Sculpture and the Sense of Place

Jakob Due Lorentzen 1
  • 1 Aarhus University, , Aarhus, Denmark

Abstract

This article proposes a direction—inspired by a reading of Heidegger’s reflections on sculpture— in which thinking enriched by artistic experience can unfold an alternative mode of being-in-the-world. Heidegger points out that, in contrast to a scientific understanding of space as an empty container, the special character of space in sculpture is characterized by a clearing-away (Räumen), which presupposes and points to an open, receptive attitude toward experience that is necessary for dwelling to take place. From Heidegger this article proceeds to reflect on artworks by Eduardo Chillida and Janet Echelman. These offer concrete examples of how a thinking of sculpture can apply to different notions of place. While Chillida’s sculptures present a sense of place as rooted and embedded in the landscape, Echelman’s artworks explore an expanded notion of place through a multisensory sense of immersion. Applying Heidegger’s meditations on Räumen, it turns out that the differences between these artworks are of greatest significance in illustrating the breadth of the experiential space that they share: an openness to dwelling and a receptivity toward being-in-the-world. In this way, Heidegger’s reflections on sculpture are unfolded in a contemporary context and the potential of sculpture for a thinking of experience is established.

If the inline PDF is not rendering correctly, you can download the PDF file here.

  • Böhme, Gernot. “Atmosphere as the Fundamental Concept of a New Aesthetics”. Thesis Eleven. Number 36 (1993), 113-126.

  • Crowther, Paul. “Space, Place, and Sculpture: Working with Heidegger”. Continental Philosophy Review 40, 2007, 151-170.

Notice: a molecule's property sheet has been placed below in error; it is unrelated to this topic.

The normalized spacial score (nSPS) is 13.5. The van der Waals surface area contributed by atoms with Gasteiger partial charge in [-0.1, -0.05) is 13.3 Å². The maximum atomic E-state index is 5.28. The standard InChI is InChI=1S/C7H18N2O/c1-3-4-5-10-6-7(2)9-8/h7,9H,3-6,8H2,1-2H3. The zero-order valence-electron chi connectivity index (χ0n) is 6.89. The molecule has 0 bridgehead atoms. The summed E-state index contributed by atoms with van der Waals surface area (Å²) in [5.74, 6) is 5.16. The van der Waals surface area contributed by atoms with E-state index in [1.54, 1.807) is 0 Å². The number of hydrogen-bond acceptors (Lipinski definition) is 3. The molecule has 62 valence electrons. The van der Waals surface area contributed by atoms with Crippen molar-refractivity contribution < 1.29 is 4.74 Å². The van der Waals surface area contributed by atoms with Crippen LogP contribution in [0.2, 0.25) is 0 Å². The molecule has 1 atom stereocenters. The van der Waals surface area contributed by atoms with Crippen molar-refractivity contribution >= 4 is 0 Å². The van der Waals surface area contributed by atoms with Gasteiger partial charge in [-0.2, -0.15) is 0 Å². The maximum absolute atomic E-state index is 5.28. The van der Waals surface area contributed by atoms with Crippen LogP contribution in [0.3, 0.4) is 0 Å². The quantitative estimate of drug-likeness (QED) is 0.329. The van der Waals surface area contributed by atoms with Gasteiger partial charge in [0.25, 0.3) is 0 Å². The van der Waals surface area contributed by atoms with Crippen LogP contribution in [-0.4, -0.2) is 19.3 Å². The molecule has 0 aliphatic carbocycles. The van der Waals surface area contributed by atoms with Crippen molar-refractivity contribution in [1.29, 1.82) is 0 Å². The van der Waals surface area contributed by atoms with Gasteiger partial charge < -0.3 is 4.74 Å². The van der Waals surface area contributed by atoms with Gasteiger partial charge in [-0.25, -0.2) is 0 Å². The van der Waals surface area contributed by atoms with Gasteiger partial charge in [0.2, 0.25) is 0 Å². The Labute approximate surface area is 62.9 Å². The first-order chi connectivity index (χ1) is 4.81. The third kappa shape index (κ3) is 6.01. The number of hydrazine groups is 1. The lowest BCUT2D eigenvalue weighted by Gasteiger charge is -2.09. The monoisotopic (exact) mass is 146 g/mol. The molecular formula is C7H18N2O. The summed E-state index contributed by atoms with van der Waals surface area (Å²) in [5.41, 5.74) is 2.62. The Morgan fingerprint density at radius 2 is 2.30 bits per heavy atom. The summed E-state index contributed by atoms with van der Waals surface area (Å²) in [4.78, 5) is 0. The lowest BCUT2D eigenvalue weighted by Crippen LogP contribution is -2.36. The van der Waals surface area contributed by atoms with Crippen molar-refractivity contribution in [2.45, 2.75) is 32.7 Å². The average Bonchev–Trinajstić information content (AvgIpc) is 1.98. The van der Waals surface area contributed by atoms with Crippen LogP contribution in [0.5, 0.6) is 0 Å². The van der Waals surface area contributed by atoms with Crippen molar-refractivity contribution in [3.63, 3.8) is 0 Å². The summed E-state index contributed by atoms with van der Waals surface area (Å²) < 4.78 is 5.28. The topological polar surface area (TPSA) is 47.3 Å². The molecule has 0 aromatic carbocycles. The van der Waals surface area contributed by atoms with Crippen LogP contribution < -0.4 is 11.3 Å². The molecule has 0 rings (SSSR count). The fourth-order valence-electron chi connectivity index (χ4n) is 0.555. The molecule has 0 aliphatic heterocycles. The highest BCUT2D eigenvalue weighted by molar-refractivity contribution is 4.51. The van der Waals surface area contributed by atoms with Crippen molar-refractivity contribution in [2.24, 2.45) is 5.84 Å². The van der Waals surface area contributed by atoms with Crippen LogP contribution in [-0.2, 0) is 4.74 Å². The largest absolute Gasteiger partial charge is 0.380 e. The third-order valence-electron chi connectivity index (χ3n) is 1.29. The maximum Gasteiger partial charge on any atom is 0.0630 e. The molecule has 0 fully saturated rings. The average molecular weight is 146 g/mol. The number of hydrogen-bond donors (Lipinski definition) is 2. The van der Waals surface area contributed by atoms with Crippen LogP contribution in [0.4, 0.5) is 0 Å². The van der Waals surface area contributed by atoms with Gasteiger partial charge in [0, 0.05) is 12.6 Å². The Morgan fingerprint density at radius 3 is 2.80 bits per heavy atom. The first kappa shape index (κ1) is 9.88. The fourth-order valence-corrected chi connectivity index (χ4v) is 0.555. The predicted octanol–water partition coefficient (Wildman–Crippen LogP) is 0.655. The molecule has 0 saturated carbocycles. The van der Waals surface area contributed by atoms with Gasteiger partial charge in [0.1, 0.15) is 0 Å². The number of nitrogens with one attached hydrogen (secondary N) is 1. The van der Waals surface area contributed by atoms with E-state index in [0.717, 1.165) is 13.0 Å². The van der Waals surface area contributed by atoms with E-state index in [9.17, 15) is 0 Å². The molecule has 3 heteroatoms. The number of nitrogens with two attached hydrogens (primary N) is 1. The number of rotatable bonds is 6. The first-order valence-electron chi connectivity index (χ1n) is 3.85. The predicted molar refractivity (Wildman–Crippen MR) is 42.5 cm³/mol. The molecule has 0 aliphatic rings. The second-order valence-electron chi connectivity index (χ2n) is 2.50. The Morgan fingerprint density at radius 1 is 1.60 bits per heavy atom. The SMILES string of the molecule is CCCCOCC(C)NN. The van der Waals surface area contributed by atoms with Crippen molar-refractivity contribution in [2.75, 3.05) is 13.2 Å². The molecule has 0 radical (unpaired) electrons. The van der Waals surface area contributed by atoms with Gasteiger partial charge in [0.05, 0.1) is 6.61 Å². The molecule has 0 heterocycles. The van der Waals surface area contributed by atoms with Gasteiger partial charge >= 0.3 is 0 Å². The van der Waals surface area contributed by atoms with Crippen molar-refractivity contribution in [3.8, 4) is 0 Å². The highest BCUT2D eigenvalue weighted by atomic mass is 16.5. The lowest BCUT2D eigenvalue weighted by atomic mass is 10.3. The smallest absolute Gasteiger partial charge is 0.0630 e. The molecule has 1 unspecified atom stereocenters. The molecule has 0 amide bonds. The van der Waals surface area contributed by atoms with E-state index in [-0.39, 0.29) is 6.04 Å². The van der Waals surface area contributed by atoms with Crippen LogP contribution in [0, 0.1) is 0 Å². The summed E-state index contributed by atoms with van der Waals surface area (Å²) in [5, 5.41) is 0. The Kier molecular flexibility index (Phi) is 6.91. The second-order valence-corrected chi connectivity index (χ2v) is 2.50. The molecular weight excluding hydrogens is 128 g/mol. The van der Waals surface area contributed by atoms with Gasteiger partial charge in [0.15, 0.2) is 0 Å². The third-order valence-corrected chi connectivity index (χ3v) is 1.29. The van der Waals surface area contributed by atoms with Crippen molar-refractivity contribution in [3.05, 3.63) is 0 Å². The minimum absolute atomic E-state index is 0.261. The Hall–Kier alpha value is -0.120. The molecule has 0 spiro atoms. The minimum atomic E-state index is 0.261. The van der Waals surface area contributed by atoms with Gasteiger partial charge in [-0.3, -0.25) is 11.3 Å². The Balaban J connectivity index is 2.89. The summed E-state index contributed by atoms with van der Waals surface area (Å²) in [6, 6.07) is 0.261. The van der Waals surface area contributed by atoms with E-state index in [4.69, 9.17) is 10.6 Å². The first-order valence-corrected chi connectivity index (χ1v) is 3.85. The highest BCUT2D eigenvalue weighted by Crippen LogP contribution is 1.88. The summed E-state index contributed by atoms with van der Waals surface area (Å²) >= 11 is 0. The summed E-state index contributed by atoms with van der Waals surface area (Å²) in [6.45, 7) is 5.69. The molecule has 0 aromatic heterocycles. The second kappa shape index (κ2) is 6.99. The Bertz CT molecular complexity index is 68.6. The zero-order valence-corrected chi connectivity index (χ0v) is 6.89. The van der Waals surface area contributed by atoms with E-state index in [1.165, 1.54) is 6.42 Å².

• Echelman, Janet. www.echelman.com. Accessed 24 Apr. 2019.

  • Gadamer, Hans-Georg. Wahrheit und Methode. Tübingen: J. C. B. Mohr (Paul Siebeck), 1990.

  • Heidegger, Martin. “Art and Space.” In Rethinking Architecture: A Reader in Cultural Theory, edited by Neil Leach, 121-124. New York: Routledge, 1997.

  • Heidegger, Martin. Being and Time. Transl. Joan Stambaugh. Albany: State University of New York Press, 2010.

  • Heidegger, Martin. Bemerkungen zu Kunst–Plastik–Raum, (Remarks on Art–Sculpture–Space). Edited by Hermann Heidegger. St. Gallen: Erker Verlag, 1996.

  • Heidegger, Martin. Die Kunst und der Raum. Frankfurt am Main: Vittorio Klostermann, 2007.

  • Heidegger, Martin. Sein und Zeit. 17th ed. Tübingen: Max Neimeyer Verlag, 1993.

  • Heidegger, Martin.. “The End of Philosophy and the Task of Thinking”. In Basic Writings, edited by David Farrell Krell. New York: HarperCollins, 1993.

  • Heidegger, Martin. “The Question Concerning Technology”. In Basic Writings, edited by David Farrell Krell. New York: HarperCollins, 1993.

  • Heidegger, Martin. “The Origin of the Work of Art”. In Poetry, Language, Thought. Trans. Hofstadter, Albert. New York: Harper & Row, 1975.

  • Malpas, Jeff E. Heidegger’s Topology: Being, Place, World. Cambridge: MIT Press, 2008.

  • Mitchell, Andrew J. Heidegger Among the Sculptors. Stanford: Stanford University Press, 2010.

  • Mitchell, Andrew J. The Fourfold. Evanston: Northwestern University Press, 2015.

  • Slimbach, Guido. “Zusammenspiel von Masse und Leere”. In Eduardo Chillida. Architekt der Leere. Edited by Alexander Klar. Köln: Verlag der Buchhandlung Walther König, 2018.

  • Volboudt, Pierre. Eduardo Chillida. London: Thames and Hudson, 1967.

OPEN ACCESS

Journal + Issues

Open Philosophy is an international Open Access, peer-reviewed academic journal covering all areas of philosophy. The objective of Open Philosophy is to foster free exchange of ideas and provide an appropriate platform for presenting, discussing and disseminating new concepts, current trends, theoretical developments and research findings related to the broadest philosophical spectrum.

Search